Health regulators warned again Friday that Roche and Novartis drugs prescribed to organ transplant patients can cause miscarriages and birth defects when used by pregnant women.
The Food and Drug Administration last October said it received reports of miscarriages and infants born with ear and mouth birth defects after their mothers took Roche's CellCept. At the time, FDA added its most serious warning to CellCept and a similar Novartis AG drug, Myfortic.
FDA spokesman Christopher Kelly said the agency has not received any new reports of pregnancy-related problems, but was concerned some doctors may not have seen the initial warning.
CellCept and Myfortic are used to suppress the body's immune system to avoid organ rejection in transplant patients.
In a notice posted online Friday, FDA said that before prescribing the drugs doctors should confirm their transplant patients are not pregnant, and are using effective contraception.
FDA said most of the reported problems came from mothers who were taking CellCept before their pregnancies were detected. Some of the patients were taking the drug for conditions it was not approved to treat — including rheumatoid arthritis and lupus.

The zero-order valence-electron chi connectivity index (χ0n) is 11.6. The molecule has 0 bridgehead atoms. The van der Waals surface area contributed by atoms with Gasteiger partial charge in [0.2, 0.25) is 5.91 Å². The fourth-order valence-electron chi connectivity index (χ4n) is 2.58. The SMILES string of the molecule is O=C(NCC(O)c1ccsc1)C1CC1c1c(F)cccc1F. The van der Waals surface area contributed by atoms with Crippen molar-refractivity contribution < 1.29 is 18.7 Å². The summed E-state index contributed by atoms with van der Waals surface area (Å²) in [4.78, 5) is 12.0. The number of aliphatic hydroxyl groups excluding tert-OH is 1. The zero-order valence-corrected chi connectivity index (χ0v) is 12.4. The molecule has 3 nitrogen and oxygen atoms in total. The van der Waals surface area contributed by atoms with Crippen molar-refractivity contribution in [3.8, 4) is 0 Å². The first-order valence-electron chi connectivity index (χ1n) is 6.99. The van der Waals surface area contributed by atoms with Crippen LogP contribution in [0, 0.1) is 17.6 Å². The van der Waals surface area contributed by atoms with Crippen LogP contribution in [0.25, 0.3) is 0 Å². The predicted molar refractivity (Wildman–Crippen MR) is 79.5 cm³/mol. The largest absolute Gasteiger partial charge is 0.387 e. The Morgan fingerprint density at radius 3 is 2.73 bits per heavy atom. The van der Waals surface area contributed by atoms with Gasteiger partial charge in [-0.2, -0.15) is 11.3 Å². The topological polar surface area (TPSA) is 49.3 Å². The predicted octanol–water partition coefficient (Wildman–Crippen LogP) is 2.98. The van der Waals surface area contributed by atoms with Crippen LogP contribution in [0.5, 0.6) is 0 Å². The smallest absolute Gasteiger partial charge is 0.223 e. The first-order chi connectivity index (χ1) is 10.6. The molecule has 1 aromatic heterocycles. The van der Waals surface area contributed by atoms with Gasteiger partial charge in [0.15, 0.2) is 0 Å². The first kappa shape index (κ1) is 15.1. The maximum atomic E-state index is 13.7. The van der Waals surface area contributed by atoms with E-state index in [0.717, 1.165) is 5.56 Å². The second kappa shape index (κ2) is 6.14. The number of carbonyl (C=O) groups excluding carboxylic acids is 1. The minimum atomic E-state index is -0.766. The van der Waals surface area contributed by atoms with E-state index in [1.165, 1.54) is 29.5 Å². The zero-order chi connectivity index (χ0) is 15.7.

A spokesman for Roche said it has not received any new reports of miscarriages or birth defects since updating the drug's labeling. The company previously reported 25 miscarriages among 77 women exposed to the drug between 1995 and 2007.
The agency said it will continue working with Roche and Novartis to reduce use of the drugs by pregnant women.
Friday's FDA warning was the second in less than two months for Roche's CellCept, which was the Swiss drugmaker's sixth best-selling drug last year with revenue of nearly $2 billion.
Last month FDA said it was investigating 16 patients who developed a rare neurological disease while taking the drug.
The disease, known as progressive multifocal leukoencephalopathy, attacks the brain and central nervous system and is usually fatal. Symptoms include vision problems, loss of coordination and memory loss. Patients who survive are often permanently disabled, according to the FDA.
Shares of Novartis AG rose 8 cents Friday to $51.27.